Negotiating Nationalisms

15

   

Crisis, Conflict and Commerce 1

15

   

Spirituality and Social Change in the Eleventh Century, I

15

   

Urban Lives in Modern Europe, 1914-1939

15

   

Crisis, Rupture and Opportunity: German ‘Modernity’, 1900-1933 I

15

   

Eyes on the Prize: The Struggle for Civil Rights in America (AMS-coded)

15

   

Violence and Power in Civil War America

(AMS-coded)

15

   

The whole United States is southern! The Modern South and America (AMS-coded)

15

   

Violence and Power in Antebellum America

(AMS-coded)

15

 

Modules - Year Four

 

 

If you choose to specialise in American Studies in your final year you will study the following modules:

Compulsory module

Credits

Optional modules

Credits

Dissertation in American Studies

30

The US Presidency

15

Optional modules

 

Violence and Power in Antebellum America

15

Wild Woods and Wide Worlds: British

and American Children’s Literature

15

Silence, Strength and Sentiment: Gender and Sexuality in Nineteenth-Century American Writing

15

Film Noir: The Dark Side of America

15

The whole United States is southern! The Modern South and America

15

Words and Pictures: The Contemporary

American Graphic Novel

15

Violence and Power in Civil War America

15

“Eyes on the Prize” The Struggle for

Civil Rights in America

15

   

High Culture: Drink, Drugs and the

American Dream

15

   

 

Students may choose to study elective modules which are offered as part of other programmes in the Faculty of Humanities and Social Sciences and across the University. These include:

  • Modules in other subjects closely related to American Studies such as English Literature, Film Studies, History or Politics.
  • Modules in other subjects in which they may have a particular interest such as Criminology or International Relations.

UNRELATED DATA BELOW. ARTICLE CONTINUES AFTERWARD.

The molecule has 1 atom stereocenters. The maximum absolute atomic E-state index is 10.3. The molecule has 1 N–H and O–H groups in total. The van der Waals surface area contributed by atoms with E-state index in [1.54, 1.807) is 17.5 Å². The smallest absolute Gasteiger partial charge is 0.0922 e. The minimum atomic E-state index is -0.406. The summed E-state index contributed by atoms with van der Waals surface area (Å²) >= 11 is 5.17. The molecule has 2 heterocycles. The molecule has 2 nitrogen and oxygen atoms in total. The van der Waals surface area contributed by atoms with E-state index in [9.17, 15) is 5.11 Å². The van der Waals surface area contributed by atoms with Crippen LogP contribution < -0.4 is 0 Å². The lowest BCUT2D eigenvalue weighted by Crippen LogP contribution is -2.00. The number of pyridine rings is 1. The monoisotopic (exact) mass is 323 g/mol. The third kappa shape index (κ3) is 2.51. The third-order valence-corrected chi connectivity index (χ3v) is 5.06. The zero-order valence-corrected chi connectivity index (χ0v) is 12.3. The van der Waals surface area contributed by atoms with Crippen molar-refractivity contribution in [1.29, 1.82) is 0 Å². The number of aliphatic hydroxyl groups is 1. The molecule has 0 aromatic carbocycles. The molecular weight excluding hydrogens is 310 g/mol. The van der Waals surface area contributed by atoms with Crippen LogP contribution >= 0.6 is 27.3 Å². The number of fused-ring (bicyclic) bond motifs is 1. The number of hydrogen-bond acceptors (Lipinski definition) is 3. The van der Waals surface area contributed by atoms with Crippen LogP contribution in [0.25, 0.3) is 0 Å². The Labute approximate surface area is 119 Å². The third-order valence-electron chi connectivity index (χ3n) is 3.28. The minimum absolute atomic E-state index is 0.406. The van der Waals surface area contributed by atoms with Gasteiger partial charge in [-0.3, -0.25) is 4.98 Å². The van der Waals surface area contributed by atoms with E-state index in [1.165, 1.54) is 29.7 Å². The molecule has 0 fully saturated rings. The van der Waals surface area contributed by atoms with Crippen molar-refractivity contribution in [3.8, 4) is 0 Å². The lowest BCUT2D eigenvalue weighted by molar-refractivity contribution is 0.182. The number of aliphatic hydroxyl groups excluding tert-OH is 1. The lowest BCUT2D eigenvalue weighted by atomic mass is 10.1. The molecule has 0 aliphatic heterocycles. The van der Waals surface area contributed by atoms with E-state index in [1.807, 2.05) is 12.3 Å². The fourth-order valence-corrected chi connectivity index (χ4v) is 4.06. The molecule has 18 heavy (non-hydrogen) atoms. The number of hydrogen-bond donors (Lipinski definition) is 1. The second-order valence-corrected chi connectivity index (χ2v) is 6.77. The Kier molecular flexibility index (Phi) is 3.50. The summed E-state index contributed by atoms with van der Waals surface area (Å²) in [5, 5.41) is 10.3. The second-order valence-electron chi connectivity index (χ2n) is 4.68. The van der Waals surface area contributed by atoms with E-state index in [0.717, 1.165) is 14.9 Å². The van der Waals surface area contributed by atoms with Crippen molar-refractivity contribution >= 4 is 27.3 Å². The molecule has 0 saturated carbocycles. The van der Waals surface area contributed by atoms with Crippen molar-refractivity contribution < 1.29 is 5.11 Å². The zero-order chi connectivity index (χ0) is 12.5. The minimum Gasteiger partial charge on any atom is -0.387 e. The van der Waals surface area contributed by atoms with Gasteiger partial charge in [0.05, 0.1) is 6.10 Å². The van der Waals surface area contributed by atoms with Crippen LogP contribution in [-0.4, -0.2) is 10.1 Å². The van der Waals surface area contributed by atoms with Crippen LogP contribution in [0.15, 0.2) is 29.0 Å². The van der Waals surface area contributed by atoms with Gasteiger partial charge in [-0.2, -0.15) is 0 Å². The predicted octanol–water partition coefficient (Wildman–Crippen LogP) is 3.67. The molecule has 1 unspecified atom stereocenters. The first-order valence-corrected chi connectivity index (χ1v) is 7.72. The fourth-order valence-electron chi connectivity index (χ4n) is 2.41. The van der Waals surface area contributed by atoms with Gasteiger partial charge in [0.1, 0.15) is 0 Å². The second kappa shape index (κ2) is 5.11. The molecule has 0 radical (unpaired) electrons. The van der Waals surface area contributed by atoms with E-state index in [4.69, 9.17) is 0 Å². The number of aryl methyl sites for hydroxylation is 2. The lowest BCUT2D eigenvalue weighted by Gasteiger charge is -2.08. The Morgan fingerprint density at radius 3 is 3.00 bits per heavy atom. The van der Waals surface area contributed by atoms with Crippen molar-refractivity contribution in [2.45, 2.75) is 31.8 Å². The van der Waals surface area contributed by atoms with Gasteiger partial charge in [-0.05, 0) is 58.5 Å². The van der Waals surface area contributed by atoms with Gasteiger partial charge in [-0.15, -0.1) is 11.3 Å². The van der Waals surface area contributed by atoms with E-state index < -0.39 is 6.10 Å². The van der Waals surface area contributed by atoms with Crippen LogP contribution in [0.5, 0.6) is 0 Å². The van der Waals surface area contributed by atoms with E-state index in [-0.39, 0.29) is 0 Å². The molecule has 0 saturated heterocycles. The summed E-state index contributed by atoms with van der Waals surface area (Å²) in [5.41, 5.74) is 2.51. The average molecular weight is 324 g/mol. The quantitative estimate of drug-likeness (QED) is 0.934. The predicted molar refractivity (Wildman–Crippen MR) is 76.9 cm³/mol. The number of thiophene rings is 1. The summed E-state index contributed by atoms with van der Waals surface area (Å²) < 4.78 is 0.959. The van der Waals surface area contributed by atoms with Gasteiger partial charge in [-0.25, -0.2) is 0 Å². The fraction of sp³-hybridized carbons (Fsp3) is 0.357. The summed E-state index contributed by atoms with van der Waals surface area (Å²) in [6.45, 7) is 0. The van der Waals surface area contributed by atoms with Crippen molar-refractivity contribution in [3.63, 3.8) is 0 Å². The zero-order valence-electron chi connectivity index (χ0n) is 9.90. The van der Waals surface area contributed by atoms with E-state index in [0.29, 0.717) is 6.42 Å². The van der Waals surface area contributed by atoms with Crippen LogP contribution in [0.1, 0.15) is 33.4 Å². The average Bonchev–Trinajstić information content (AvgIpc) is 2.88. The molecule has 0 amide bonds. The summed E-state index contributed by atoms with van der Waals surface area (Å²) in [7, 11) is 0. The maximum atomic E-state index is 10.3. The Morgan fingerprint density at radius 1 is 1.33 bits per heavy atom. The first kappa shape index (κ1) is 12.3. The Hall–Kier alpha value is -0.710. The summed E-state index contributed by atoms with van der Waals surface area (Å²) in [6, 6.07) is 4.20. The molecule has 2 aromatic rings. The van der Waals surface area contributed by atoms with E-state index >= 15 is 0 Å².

• Modules designed to help students for whom it is not their first language to improve their use of English for Academic Purposes.
  • Modern foreign languages modules at different levels in French, German, Spanish, Russian, Japanese and Chinese (Mandarin).
  • Free standing modules related to the development of graduate attributes, student volunteering, and studying abroad as part of the University’s exchange programme.

 

If you choose to specialise in History in your final year you may study the following modules:

Compulsory modules

Credits

Optional modules

Credits

Dissertation

30

The English Civil War, c.1640-46

15

   

Health, illness and Medicine 1628-1808

15

   

Urban Lives in Modern Europe 1890-1914

15

   

Religion, Rebellion and the Raj

15

   

Gender and Sexuality in Georgian Britain

15

   

The Making of Middle Britain: A Northumbrian Nativity

15

   

Doctors and medicine 1808-1886

15

   

The Making of Contemporary Africa, I

15

   

Negotiating Nationalisms

15

   

Crisis, Conflict and Commerce 1

15

   

Spirituality and Social Change in the Eleventh Century, I

15

   

Urban Lives in Modern Europe, 1914-1939

15

   

Crisis, Rupture and Opportunity: German ‘Modernity’, 1900-1933 I

15

   

Eyes on the Prize: The Struggle for Civil Rights in America (AMS)

15

   

Violence and Power in Civil War America

(AMS)

15

   

The whole United States is southern! The Modern South and America (AMS)

15

   

Violence and Power in Antebellum America

(AMS)

15

 

Students may choose to study elective modules which are offered as part of other programmes in the Faculty of Humanities and Social Sciences and across the University. These include:

  • Modules in other subjects closely related to History such as English Literature or Politics.
  • Modules in other subjects in which they may have a particular interest such as Criminology or Film Studies.
  • Modules designed to help students for whom it is not their first language to improve their use of English for Academic Purposes.
  • Modern foreign languages modules at different levels in French, German, Spanish, Russian, Japanese and Chinese (Mandarin).
  • Free standing modules related to the development of graduate attributes, student volunteering, and studying abroad as part of the University’s exchange programme.

 

For further information on the content of modules currently offered, including the list of elective modules, please visit: www.keele.ac.uk/recordsandexams/az